This time, my feet were capable of stepping away from the situation.
I moved out a month later, looking one last time at the walls I painted the most perfect sage green I have ever seen. I kissed our dog and couldn’t look back. Heartbreaking though it was, we moved on. He got married a year later and I left the states to travel and explore. We both got to do what really makes us feel alive and at home and for that I will always be happy. I think because neither of us gave into the fear of a life without the other.
We were both being brave in entirely different ways.
That first trip out of the U.S. stirred me right up. I met selves I didn’t know I had—the isolated, “making puppets instead of friends abroad in a new home” self. The self with giardia, a staph infection, a scorpion sting. The self who rolled pandanus leaf cigarettes and snuck puffs for something to do.
The self who told an entire village “Thank you for the barking,” at a formal ceremony.
The self who still managed to find the guy who rode a motorcycle to have a crush on, even on a tiny atoll. The “I guess this is how I act when a rat gives birth in my suitcase” self.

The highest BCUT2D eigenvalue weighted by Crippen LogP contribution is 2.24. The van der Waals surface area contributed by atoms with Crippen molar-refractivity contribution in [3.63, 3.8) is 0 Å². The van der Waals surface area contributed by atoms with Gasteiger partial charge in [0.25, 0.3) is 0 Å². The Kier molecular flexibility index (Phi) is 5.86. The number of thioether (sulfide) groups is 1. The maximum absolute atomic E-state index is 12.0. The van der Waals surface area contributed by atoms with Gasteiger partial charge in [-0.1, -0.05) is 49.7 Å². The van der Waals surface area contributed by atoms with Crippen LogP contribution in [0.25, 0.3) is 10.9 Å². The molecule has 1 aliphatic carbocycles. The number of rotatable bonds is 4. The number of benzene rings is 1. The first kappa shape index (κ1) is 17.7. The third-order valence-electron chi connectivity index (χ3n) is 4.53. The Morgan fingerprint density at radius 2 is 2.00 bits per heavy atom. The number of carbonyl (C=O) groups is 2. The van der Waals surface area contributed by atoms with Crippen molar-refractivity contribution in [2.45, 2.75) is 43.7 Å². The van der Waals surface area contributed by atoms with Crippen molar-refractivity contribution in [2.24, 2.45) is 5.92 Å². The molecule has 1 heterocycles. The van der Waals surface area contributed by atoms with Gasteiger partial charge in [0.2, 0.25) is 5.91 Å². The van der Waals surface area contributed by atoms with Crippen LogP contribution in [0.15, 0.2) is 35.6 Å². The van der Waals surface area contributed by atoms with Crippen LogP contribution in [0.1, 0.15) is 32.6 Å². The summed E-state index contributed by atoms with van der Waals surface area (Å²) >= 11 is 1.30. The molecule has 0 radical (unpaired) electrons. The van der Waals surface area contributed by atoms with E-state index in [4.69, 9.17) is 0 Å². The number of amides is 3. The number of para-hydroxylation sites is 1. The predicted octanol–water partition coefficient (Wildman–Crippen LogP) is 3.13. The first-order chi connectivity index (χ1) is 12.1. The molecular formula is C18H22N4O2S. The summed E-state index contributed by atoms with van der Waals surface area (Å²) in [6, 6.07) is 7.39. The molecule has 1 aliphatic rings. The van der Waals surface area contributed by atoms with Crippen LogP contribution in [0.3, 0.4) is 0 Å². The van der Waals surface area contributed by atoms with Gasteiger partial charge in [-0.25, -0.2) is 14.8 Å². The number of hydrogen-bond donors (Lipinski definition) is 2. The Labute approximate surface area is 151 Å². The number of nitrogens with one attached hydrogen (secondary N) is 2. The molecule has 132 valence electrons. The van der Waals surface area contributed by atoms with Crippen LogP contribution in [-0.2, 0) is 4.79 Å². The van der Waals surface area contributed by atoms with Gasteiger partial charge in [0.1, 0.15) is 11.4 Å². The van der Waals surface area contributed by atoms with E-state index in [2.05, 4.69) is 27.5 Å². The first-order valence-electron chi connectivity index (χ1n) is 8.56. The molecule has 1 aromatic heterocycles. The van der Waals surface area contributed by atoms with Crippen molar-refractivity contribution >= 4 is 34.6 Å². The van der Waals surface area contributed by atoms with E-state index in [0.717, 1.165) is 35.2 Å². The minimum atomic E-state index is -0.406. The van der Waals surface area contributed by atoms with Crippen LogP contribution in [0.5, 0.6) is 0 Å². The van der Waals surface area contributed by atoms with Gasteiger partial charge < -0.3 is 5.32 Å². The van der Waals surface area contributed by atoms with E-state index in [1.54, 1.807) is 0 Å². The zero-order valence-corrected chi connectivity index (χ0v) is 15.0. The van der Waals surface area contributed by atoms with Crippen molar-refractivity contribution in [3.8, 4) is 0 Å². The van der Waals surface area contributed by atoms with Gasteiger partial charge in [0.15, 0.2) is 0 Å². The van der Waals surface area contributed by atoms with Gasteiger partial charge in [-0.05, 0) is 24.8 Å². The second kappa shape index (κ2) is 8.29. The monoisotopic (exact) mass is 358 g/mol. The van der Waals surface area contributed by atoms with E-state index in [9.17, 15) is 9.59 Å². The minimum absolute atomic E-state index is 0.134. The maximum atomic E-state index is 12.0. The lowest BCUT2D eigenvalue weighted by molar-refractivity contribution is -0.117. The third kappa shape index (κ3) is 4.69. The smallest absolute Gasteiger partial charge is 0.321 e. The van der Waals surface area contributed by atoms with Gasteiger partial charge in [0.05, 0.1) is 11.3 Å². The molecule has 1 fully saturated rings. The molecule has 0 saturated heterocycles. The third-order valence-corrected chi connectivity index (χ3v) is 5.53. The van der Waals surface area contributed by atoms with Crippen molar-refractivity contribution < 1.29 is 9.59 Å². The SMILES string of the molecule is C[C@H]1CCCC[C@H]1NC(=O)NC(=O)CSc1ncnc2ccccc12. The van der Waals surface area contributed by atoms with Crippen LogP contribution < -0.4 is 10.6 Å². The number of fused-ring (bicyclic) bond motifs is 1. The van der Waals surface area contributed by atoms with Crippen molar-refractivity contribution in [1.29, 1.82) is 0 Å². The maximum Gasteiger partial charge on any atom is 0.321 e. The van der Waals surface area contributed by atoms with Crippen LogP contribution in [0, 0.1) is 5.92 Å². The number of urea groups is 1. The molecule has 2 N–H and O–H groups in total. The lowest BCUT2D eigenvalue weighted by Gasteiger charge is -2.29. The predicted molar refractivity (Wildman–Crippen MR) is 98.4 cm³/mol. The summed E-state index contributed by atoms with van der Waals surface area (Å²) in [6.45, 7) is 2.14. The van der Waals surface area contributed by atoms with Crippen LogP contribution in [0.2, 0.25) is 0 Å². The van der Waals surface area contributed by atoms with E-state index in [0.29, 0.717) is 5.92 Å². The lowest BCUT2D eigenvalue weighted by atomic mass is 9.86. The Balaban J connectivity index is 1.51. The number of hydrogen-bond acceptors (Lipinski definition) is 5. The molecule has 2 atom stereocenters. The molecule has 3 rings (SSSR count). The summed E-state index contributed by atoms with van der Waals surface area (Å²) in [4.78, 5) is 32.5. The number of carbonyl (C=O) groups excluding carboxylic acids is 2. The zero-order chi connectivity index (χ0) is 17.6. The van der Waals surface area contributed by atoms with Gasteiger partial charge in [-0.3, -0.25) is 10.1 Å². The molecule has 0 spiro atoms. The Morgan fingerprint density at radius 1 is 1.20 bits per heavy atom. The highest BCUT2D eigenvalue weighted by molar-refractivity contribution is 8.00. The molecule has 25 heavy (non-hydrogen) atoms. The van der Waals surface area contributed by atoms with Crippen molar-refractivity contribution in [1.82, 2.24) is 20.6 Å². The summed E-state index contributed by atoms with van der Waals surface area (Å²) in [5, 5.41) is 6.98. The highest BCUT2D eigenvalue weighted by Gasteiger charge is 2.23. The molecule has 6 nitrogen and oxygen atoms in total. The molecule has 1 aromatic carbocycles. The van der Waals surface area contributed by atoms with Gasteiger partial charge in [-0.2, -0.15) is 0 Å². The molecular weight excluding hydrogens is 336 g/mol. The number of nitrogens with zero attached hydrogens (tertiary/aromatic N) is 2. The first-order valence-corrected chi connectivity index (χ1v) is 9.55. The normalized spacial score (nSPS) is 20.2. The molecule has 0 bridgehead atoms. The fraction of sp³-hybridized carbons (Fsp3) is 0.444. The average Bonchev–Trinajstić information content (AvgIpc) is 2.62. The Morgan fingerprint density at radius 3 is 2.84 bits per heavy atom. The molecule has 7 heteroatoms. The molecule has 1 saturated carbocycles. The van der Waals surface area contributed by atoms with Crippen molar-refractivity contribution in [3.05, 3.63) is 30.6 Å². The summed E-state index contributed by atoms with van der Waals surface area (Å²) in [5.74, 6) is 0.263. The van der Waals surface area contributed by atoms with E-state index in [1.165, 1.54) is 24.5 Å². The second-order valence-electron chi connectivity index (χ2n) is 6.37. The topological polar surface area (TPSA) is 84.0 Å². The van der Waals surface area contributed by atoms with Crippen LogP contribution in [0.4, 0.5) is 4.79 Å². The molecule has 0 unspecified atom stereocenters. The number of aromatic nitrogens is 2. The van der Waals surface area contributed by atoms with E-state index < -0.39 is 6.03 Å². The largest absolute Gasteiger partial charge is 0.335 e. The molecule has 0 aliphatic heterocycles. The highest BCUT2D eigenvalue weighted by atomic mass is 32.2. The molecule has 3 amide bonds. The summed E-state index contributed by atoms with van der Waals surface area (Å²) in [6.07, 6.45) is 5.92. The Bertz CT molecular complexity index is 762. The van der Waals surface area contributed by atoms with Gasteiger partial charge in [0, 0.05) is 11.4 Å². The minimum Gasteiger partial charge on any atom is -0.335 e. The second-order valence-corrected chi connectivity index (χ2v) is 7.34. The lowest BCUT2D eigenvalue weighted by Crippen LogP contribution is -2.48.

It’s been different levels of adventure ever since. Big giant highs like my first time sailing on the ocean and the time I (gently) electrocuted myself on a flimsy hotplate while making coffee on my dry-docked sailboat home with shoddy electricity in St. Thomas (worst coffee, best buzz).
This is why I love to travel. There are always surprises. I learn the ways my mind still needs to grow—the surprising stereotypes I sometimes have about a place without meaning to. I meet people who introduce me to things I never knew were out there and even feel occasionally jealous because I didn’t hear about them sooner.
Spoken like a lifelong dabbler, I guess.
I see things that are stunning in their simplicity or maybe they are simply beautiful because I recognize them from my own life: the way kids bike recklessly on the street no matter where they live, or how people are moved to find laughter in a funeral in Panama, where the jeep carrying the body got stuck in the mud. I caught someone’s eye for just a second and we hid smiles from each other. (Once I start laughing, it’s hard to stop.)
Or the way that when I see the moon, I always have a Fievel moment, wondering who else is looking up.
There are a thousand things I love about leaving, and they usually involve finding bits of home.
Mostly travel is a way to keep that “kid wandering the halls” feeling in my life—to know that no one can trap me as long as my curiosity outweighs my fear and my feet know when to stay planted and when to step away.
Author: Erin Johnson
Editor: Renée Picard
Image: Dariusz Sankowski/Unsplash